“So we tell them, the more they come, the chances of making a profit are higher, that if they offer the same insurance in different parts of the country, they will make money,” she explained.
Under a separate scheme, the Oromia Insurance Company began offering multi-peril policies, through cooperative unions, to farmers in Oromia state in December 2009. It has 1,200 customers who have insured either their inputs or the revenue from their staple crops.
“Our philosophy is that by helping our society it is possible to make a profit,” Megersa Miressa, the company’s micro-insurance desk officer, told IRIN. Eighteen percent of Oromia’s shares are owned by farmers.
But in its first year, rather than a profit, the company expects to lose about half a million birr (around US$30,000) because of the combined effects of storms, floods and yellow rust.
“This is a risky area,” said Megersa.
Oromia plans to reduce its costs by introducing index-based schemes in place of its current system, which involves visual verification that insured crops have been planted and losses incurred.
To succeed in its ambition to cover Oromia state - where 1.5 million farmers belong to unions - within five years, and other parts of Ethiopia thereafter, the company also has to overcome obstacles such as a lack of awareness. “Most farmers don’t know about insurance,” said Megersa.
Kassaye Kekeba, chairman of Ambo Farmers’ Cooperative Union, which works with Oromia, told IRIN: “Some farmers have doubts that they might not be paid. Once the insurance company pays those who have lost [crops], then I hope most farmers will start to benefit from this modern scheme.”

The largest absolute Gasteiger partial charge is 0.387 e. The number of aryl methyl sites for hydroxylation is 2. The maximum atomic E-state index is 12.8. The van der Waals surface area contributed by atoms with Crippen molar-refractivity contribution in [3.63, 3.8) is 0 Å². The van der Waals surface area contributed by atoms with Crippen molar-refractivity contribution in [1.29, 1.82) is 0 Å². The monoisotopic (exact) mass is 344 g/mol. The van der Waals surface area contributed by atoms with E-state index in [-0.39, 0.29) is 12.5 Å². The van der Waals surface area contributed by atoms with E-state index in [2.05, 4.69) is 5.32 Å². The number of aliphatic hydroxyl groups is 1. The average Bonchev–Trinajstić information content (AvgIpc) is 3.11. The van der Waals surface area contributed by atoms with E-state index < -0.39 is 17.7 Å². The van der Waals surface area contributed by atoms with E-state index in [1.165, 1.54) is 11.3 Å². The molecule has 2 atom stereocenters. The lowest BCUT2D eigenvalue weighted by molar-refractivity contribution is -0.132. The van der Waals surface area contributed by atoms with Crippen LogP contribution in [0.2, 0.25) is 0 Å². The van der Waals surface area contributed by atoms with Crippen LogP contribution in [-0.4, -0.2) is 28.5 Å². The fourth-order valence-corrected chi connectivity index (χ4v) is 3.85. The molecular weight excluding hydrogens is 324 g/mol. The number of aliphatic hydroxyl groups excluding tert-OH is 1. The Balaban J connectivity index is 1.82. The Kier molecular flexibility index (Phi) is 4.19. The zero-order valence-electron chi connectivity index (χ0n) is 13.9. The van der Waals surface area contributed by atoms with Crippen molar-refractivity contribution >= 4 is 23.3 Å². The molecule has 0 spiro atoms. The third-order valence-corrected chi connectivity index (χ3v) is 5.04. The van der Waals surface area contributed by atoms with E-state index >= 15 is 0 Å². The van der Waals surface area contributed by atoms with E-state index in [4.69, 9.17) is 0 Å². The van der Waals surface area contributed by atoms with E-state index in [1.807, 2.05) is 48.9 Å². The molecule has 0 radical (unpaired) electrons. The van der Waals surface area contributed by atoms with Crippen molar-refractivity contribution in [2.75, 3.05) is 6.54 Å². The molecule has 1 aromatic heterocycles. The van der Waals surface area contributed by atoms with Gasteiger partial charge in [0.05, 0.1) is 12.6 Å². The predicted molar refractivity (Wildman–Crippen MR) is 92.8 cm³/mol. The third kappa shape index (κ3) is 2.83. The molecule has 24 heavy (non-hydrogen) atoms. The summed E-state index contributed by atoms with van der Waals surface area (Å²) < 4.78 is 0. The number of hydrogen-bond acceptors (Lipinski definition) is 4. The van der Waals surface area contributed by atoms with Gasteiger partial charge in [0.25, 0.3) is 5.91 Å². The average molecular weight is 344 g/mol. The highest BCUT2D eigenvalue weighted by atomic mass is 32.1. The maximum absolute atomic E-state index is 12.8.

Notes of caution
But in the growing literature about index-based insurance schemes, there are some voices of caution. Noting the schemes have been “heralded as a successful mechanism of disaster risk reduction and climate change adaptation – and part of the social protection suite”, Katharine Vincent of the Regional Hunger and Vulnerability Programme questions their long-term sustainability.
“Insurance companies are not answerable to any public sector organizations or governments, and thus are entitled to (and do) withdraw their products should they no longer become financially viable,” she warned in an article published online.
Taking out insurance might “discourage farmers from engaging in their traditional self-reliance, preparedness, and risk-spreading activities. If this happens and then the insurance product is removed, they will arguably be in a more precarious situation – both worse off economically and more vulnerable to risk - than they were before the insurance was available,” she added.
This article was produced by IRIN News while it was part of the United Nations Office for the Coordination of Humanitarian Affairs. Please send queries on copyright or liability to the UN. For more information: https://shop.un.org/rights-permissions